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First-time buyer mortgage payments 61% higher since last election

First-time buyer mortgage payments 61% higher since last election
Shekina Tuahene
Written By:
Shekina Tuahene
Posted:
24/06/2024
Updated:
24/06/2024

The average first-time buyer monthly mortgage payment has risen from £667 to £1,075 since the last general election, analysis from a property listing firm showed.

This is based on a five-year fixed mortgage over 25 years at 80% loan to value (LTV), as found by Rightmove’s research. The firm said that according to UK Finance data, the average LTV mortgage held by a first-time buyer was 80%. 

Rightmove said the 61% increase has been due to mortgage rates rising over this period and remaining elevated. 

The average five-year fix at 80% LTV now has a rate of 5.09%, compared to 2.24% in 2019. 

The difference in mortgage payments has also outpaced the 27% growth in wages over the last five years.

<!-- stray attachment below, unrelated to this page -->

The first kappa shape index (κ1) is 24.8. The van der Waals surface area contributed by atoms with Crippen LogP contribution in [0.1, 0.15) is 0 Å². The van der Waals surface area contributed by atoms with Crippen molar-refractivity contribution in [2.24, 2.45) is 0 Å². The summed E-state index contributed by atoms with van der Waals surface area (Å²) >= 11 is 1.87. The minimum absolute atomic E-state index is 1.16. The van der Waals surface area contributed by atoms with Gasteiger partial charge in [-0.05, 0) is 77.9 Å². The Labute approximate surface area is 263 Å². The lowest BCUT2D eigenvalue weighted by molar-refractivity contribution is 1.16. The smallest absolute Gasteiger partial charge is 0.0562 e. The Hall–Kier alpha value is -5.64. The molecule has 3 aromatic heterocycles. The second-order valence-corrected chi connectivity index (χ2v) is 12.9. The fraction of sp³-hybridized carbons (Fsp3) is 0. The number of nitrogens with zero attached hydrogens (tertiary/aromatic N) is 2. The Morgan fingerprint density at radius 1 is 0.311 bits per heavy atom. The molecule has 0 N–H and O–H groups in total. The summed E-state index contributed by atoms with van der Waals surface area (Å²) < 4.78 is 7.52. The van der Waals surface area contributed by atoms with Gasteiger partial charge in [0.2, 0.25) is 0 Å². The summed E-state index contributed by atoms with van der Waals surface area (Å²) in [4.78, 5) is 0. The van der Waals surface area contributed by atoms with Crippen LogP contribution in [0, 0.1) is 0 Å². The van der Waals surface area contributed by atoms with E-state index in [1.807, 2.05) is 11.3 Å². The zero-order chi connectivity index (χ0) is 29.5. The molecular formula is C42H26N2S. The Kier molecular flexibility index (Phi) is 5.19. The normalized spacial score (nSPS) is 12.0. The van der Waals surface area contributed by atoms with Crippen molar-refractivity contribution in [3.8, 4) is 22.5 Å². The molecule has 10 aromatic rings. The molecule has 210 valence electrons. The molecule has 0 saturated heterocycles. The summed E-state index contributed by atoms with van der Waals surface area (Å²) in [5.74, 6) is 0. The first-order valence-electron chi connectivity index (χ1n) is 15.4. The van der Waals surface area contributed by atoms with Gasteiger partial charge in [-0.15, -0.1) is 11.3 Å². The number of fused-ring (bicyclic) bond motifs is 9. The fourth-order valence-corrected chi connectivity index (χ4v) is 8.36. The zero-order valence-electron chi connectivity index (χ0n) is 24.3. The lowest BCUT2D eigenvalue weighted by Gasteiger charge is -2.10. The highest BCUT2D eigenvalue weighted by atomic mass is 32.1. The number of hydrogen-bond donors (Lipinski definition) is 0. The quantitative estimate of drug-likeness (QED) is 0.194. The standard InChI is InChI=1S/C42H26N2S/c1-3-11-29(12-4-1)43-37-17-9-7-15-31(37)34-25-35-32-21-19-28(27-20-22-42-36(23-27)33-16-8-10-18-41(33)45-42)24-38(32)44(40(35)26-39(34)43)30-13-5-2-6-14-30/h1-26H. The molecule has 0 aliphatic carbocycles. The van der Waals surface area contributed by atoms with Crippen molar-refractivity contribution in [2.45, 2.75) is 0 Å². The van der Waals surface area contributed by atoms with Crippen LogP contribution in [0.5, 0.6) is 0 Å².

First-time buyer costs rise by a third in North West 

At the same time, the asking price of an average first-time buyer home has risen by 19% to £227,757, Rightmove’s analysis suggested. 

This was higher for people living in the North West of England, where asking prices for prospective homeowners increased 33% to £177,588, the sharpest rise recorded. 

This was followed by Yorkshire and the Humber, where there was a 30% jump to £178,871. 

Although property prices were highest in London, there was just a 6% increase in the average price of first-time buyer-type homes to £507,049. 

Rightmove said the next Government should focus on long-term solutions and policies to help first-time buyers get onto the property ladder, rather than short-term measures that only help certain people. 

Tim Bannister, property expert at Rightmove, said: “As rates have increased over the last five years, the amount that a typical first-time buyer is paying each month on a mortgage has outstripped the pace of earning growth. Some first-time buyers are looking at extending their mortgage terms to 30 or 35 years to lower monthly payments, or looking at cheaper homes for sale so that they need to borrow less.

“If mortgage rates reduce, this will help first-time buyers in the short term, more so than election housing promises. We hope that the next Government can support first-time buyers with well-thought-out policies, which address the difficulties of saving up a large-enough deposit and being able to borrow enough from a lender.”